Wednesday 25 October 2000

The Irish Republican Army (IRA) announced that it would permit a further inspection of some of its arms dumps. The IRA also stated that its representative would hold more talks with General John de Chastelain, then head of the Independent International Commission on Decommissioning (IICD).

Thursday 25 October 2001

The Democratic Unionist Party (DUP) announced that it was appointing two of its Members of the Legislative Assembly (MLAs) as Ministers in the Northern Ireland Executive. The DUP used the opportunity to rotate the two positions amongst its senior members. Peter Robinson, then deputy leader of the DUP, was appointed as Regional Development Minister, and Nigel Dodds, then DUP MLA, as Social Development Minister.

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Remembering all innocent victims of the Troubles

Today is the anniversary of the death of the following  people killed as a results of the conflict in Northern Ireland

“To live in hearts we leave behind is not to die

– Thomas Campbell

To the innocent on the list – Your memory will live  forever

– To  the Paramilitaries  –

There are many things worth living for, a few things worth dying for, but nothing worth killing for.

  8 People lost their lives on the 25th October  between 1971 – 1997

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25 October 1971
Robert Lindsay,  (47)

Catholic
Status: Civilian (Civ),

Killed by: Irish Republican Army (IRA)
Died two days after being shot during sniper attack on British Army (BA) mobile patrol, junction of Springfield Road and Falls Road, Belfast.

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25 October 1978
William Smyth,  (54)

Catholic
Status: Civilian (Civ),

Killed by: non-specific Loyalist group (LOY)
Shot near to his home, at the junction of Oldpark Road and Ballynure Street, Belfast.

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25 October 1982


Peter Corrigan,  (47)

Catholic
Status: Civilian Political Activist (CivPA),

Killed by: Protestant Action Force (PAF)
Sinn Fein (SF) member. Shot from passing car while walking along Loughgall Road, Armagh.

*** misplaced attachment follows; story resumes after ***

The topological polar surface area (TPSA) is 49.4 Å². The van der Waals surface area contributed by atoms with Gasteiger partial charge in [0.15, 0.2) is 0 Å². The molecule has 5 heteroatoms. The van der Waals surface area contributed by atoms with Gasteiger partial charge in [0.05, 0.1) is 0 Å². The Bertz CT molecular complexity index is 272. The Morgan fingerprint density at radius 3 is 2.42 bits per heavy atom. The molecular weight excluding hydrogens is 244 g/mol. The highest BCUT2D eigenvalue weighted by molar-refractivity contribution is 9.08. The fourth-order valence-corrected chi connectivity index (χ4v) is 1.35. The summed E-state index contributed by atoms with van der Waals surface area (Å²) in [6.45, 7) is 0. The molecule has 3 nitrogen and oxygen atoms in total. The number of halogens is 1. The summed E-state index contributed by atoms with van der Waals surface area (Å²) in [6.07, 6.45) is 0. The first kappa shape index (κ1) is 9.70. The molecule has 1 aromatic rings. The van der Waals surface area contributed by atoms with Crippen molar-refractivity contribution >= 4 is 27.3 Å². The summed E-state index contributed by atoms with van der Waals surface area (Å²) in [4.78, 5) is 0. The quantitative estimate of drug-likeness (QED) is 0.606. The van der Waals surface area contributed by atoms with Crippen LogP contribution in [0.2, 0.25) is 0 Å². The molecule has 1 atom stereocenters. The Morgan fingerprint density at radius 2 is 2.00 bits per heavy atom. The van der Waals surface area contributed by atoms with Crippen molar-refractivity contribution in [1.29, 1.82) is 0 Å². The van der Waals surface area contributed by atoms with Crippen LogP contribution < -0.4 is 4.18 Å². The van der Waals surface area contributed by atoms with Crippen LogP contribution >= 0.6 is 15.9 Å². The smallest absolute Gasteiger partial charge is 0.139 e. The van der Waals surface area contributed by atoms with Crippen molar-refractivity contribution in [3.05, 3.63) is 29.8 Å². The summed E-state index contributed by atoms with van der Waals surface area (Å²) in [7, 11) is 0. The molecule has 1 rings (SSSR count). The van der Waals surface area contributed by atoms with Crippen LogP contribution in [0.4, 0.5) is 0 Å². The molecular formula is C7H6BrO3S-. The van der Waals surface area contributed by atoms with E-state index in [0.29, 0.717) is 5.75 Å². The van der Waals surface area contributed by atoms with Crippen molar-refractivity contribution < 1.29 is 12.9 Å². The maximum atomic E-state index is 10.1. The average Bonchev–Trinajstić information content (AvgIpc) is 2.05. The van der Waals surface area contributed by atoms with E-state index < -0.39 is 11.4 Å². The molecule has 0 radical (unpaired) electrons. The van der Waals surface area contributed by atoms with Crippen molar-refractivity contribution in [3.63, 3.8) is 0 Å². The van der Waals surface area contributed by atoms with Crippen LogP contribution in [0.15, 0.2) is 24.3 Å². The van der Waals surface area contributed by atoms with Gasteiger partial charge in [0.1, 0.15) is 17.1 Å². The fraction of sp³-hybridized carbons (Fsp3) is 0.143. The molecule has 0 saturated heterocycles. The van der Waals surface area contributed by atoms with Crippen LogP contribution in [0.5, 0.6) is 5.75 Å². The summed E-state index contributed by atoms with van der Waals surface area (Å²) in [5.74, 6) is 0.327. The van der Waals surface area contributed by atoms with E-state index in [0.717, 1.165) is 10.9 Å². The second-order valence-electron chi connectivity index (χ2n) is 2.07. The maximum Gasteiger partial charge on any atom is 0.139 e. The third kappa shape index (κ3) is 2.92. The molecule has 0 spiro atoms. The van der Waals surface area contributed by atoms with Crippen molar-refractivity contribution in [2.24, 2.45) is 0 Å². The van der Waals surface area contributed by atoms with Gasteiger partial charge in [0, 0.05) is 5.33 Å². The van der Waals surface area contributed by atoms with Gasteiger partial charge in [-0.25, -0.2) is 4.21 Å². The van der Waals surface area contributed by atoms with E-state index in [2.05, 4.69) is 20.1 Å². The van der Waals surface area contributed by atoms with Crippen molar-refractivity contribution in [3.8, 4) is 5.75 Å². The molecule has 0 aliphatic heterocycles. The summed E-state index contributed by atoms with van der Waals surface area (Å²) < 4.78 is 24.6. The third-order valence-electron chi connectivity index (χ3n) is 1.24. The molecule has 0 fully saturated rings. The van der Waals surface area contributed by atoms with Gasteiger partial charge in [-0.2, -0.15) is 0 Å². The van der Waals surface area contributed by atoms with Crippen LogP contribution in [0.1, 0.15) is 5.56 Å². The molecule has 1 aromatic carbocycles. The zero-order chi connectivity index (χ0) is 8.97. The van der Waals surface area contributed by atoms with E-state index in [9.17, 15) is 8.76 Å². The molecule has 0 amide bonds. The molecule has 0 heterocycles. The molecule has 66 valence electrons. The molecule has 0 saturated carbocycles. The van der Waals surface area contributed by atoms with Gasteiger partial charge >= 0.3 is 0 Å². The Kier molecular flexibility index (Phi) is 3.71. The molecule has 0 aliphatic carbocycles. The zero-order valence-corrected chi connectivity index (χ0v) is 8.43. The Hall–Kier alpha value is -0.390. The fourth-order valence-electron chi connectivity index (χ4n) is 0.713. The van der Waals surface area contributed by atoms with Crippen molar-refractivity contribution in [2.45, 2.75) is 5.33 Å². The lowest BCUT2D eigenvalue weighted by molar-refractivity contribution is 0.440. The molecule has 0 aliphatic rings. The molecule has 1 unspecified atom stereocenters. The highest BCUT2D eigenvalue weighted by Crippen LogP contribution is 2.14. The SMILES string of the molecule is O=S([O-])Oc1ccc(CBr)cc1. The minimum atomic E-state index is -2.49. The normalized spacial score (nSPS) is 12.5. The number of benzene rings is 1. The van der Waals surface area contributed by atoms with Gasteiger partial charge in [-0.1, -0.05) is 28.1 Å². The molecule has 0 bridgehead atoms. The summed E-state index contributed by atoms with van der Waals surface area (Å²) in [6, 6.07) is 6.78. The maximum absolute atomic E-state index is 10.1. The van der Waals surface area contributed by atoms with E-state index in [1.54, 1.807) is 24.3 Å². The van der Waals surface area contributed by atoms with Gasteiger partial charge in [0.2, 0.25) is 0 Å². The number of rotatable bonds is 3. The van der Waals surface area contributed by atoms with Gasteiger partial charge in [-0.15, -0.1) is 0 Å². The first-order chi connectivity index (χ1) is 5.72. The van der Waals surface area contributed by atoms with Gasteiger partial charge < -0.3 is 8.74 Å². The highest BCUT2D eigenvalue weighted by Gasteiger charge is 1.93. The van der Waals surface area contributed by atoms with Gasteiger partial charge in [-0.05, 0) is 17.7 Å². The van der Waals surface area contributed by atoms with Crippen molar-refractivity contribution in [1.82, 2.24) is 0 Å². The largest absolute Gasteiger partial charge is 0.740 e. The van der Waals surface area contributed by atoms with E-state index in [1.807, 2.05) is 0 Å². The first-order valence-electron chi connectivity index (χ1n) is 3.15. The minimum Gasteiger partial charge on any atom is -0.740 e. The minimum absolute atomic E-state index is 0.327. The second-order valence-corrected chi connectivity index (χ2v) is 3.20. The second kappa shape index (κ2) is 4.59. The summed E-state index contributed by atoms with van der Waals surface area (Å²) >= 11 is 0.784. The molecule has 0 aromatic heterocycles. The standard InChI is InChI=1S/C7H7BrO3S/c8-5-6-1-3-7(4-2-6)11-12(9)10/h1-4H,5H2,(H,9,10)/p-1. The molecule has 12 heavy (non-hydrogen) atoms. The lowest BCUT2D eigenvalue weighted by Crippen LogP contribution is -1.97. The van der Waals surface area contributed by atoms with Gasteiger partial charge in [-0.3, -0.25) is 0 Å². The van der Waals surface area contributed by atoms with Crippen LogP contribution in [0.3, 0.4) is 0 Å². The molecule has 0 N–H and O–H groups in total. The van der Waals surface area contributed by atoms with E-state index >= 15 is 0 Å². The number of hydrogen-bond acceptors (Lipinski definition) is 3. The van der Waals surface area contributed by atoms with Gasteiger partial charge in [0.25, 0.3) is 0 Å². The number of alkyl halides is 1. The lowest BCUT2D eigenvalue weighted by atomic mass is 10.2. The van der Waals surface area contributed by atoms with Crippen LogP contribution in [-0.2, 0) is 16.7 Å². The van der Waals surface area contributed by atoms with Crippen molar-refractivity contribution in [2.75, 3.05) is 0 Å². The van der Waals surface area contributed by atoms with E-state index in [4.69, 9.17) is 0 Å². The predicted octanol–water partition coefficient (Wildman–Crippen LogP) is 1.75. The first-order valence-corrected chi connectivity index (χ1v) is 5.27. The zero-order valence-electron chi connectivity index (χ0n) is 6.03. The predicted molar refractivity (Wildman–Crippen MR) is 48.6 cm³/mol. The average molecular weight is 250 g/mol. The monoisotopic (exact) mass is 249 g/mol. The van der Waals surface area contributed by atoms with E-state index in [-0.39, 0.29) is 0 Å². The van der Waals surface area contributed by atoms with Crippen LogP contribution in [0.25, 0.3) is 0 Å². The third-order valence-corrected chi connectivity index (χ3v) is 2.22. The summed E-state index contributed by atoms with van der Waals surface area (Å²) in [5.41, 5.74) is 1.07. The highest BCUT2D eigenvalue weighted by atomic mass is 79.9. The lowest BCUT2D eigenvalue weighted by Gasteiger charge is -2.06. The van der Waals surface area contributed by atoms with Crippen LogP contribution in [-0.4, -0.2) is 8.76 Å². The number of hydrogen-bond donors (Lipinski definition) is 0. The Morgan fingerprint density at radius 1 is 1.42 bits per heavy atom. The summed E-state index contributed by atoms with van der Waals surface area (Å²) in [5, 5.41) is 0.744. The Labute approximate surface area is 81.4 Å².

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25 October 1990


John Skey,  (28)

Protestant
Status: Ulster Defence Association (UDA),

Killed by: Ulster Freedom Fighters (UFF)
Found shot behind row of shops, Finwood Park, Taughmonagh, Belfast. Alleged informer.

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25 October 1991


Sean Anderson,  (32)

Catholic
Status: ex-Irish Republican Army (xIRA)

, Killed by: Ulster Volunteer Force (UVF)
Former Republican prisoner. Shot while driving his car in the laneway of his home, Loughbracken Road, Pomeroy, County Tyrone.

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25 October 1993

Martin Moran,   (22)

Catholic
Status: Civilian (Civ),

Killed by: non-specific Loyalist group (LOY)
Take away delivery driver. Died two days after being shot when lured to bogus call, Vernon Court, off Donegall Pass, Belfast.

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25 October 1993
Sean Fox,  (72)

Catholic
Status: Civilian (Civ),

Killed by: Ulster Volunteer Force (UVF)
Found shot at his home, Harmin Park, Glengormley, near Belfast, County Antrim.

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25 October 1997
Glenn Greer,  (28)

Protestant
Status: Civilian (Civ),

Killed by: Ulster Volunteer Force (UVF)
Killed by booby trap bomb, attached to his car, which exploded while driving along, Drumhirk Drive, Kilcooley, Bangor, County Down.